The Weather in Normal: Carrie Etter, Seren
Carrie Etter is one of the few writers who, when I hear she has a new book coming out, I get all excited about because I know it’s not going to disappoint. Her last book, Imagined Sons, was a series of prose poems about what the son she gave up for adoption might be like. It was inventive, innovative and also full of deep feelings and very moving. Those two ideas – inventive and moving – don’t always go together, but in this new book, she once again writes poems that are both full of feeling and that create new spaces in the brain.
This time she combines the themes of grief at the death of parents and climate change, weaving them together with a kind of urgent resolve. They’re set largely in the Illinois town of Normal, where she grew up; her evocation of the prairie landscape beautifully and microscopically exact:
Sometimes I explain home as a list
a cardinal’s flash of red against snow
the prairie’s flatness green stalks rising
a milkweed pod its fit in the palm
fat and taut with tufted seeds
The poem, ‘My Father and the Blizzard’, details her father slipping into a coma as a blizzard sweeps through the state. Its final two lines bring the weather and her father together in a kind of sad embrace:
whiteout conditions drifting snow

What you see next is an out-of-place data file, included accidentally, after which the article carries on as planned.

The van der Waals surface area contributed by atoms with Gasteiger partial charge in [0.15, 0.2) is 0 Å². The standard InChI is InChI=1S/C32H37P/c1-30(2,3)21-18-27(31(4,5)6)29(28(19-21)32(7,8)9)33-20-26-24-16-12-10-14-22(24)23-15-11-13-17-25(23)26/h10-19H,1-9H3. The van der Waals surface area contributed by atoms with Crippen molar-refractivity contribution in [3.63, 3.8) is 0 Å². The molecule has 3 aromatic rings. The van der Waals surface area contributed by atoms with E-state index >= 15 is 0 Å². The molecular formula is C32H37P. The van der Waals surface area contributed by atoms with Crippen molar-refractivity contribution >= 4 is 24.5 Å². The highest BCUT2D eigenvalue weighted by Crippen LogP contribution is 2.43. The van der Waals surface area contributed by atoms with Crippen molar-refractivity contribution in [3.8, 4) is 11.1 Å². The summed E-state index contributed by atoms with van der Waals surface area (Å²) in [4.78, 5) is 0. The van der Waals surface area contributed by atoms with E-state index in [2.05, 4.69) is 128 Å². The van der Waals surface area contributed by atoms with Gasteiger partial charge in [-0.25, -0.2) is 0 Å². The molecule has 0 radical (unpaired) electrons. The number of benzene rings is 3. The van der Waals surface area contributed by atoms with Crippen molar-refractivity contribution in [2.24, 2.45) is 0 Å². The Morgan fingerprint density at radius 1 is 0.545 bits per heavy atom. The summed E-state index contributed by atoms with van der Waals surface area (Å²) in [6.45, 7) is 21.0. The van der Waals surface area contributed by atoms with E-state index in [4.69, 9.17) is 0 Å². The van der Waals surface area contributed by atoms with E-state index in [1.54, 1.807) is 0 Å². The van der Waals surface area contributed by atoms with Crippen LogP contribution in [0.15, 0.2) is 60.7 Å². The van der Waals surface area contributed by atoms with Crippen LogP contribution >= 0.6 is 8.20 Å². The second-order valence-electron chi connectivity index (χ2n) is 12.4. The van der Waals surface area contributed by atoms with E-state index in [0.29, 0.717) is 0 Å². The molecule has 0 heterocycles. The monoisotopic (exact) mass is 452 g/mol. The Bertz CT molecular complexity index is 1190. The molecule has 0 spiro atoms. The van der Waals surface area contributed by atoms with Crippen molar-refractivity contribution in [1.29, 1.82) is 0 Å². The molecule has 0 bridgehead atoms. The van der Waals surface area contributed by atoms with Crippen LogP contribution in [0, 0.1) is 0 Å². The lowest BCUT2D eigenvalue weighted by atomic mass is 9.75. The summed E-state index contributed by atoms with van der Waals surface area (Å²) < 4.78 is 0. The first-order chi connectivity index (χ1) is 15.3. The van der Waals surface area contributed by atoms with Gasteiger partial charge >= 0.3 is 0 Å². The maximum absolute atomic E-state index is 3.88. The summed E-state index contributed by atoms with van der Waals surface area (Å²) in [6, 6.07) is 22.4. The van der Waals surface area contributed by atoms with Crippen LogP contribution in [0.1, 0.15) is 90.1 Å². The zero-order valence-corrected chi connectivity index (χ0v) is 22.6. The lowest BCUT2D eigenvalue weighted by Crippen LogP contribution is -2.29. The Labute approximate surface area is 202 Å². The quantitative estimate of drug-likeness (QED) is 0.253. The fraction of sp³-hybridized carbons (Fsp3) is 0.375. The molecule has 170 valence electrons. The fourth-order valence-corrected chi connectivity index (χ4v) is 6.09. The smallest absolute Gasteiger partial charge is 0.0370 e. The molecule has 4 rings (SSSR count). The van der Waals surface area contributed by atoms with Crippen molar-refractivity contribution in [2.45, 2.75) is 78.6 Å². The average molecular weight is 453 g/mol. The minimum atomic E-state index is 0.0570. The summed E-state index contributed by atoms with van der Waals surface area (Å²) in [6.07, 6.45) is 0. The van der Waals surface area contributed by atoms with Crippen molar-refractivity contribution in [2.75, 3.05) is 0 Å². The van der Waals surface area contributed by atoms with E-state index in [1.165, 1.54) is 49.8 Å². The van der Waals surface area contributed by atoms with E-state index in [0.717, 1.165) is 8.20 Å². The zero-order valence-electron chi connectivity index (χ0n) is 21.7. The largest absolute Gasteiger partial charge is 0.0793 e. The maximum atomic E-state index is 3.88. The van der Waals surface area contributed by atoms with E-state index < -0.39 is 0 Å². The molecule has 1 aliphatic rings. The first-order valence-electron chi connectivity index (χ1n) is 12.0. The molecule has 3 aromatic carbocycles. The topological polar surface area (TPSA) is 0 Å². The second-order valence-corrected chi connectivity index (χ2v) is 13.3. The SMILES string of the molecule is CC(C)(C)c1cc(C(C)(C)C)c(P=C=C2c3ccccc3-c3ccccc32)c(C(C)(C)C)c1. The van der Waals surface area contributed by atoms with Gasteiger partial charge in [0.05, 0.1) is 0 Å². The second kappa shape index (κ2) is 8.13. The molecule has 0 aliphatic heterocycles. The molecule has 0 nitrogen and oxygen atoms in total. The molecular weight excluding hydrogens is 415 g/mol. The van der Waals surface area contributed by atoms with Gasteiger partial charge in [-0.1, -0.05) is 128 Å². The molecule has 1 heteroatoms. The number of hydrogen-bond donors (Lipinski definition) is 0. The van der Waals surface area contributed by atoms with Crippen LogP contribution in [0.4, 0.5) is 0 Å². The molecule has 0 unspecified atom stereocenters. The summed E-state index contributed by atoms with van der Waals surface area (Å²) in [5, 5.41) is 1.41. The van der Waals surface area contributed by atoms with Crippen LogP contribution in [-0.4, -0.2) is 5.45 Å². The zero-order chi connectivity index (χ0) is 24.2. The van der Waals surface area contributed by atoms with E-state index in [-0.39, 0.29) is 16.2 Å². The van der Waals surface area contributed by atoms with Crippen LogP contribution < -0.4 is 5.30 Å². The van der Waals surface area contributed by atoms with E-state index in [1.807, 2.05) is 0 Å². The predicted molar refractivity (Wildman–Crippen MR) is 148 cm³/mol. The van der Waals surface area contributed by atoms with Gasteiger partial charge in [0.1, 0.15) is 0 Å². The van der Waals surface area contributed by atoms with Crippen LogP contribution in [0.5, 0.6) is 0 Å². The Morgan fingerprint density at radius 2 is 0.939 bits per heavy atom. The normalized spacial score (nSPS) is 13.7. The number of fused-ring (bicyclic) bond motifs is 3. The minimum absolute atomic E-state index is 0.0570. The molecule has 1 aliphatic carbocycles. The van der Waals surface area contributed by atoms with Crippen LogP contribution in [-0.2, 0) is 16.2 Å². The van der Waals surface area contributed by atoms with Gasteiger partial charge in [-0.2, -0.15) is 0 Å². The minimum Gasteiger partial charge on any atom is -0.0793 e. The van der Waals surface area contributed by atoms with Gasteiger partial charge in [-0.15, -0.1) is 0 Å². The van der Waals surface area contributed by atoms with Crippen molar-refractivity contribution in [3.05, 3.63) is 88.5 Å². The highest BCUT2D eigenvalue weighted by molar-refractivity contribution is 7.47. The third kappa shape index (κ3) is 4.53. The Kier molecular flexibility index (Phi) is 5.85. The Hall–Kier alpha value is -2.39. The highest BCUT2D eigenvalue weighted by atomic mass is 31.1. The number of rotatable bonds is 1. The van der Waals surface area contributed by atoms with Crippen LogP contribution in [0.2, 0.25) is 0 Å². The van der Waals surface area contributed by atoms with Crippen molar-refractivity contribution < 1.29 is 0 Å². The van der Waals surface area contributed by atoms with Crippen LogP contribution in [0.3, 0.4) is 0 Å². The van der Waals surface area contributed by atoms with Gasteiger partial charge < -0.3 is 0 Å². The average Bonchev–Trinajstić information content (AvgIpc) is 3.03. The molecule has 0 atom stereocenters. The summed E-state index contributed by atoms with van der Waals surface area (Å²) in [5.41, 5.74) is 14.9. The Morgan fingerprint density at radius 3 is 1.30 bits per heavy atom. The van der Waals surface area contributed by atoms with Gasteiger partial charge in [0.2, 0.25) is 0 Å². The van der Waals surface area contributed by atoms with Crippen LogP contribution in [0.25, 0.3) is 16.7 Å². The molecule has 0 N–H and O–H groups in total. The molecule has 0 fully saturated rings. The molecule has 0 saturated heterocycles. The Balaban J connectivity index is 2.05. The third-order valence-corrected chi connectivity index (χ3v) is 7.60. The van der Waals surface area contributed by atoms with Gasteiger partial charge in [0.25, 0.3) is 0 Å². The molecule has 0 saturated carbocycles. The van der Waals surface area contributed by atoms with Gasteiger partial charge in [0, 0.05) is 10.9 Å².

coma a weatherless world
I hope this review can replicate the spaces in her poems, because they open up the poems and make them breathe, leaving space for the reader to put their own thoughts and experiences.
The major poem in this collection is probably ‘Scar’ which describes the devastating effects of climate change on the Illinois landscape, but it’s often the shorter poems like ‘Karner Blue’ (about a butterfly heading toward extinction) that have the more immediate impact.
The book also contains a handful of her spare and often emotive prose poems. ‘Fatherhood’ is about her father’s interest in the weather forecast. Her formal command of free verse is also impressive. It feels as if each word counts, but this is not an austere collection; it has a richness about it that is deep and dark and, despite the grief in the poems, somehow remains very positive.
This is – in the best sense of the word – a lovely collection of poems, and one I shall be returning to again and again.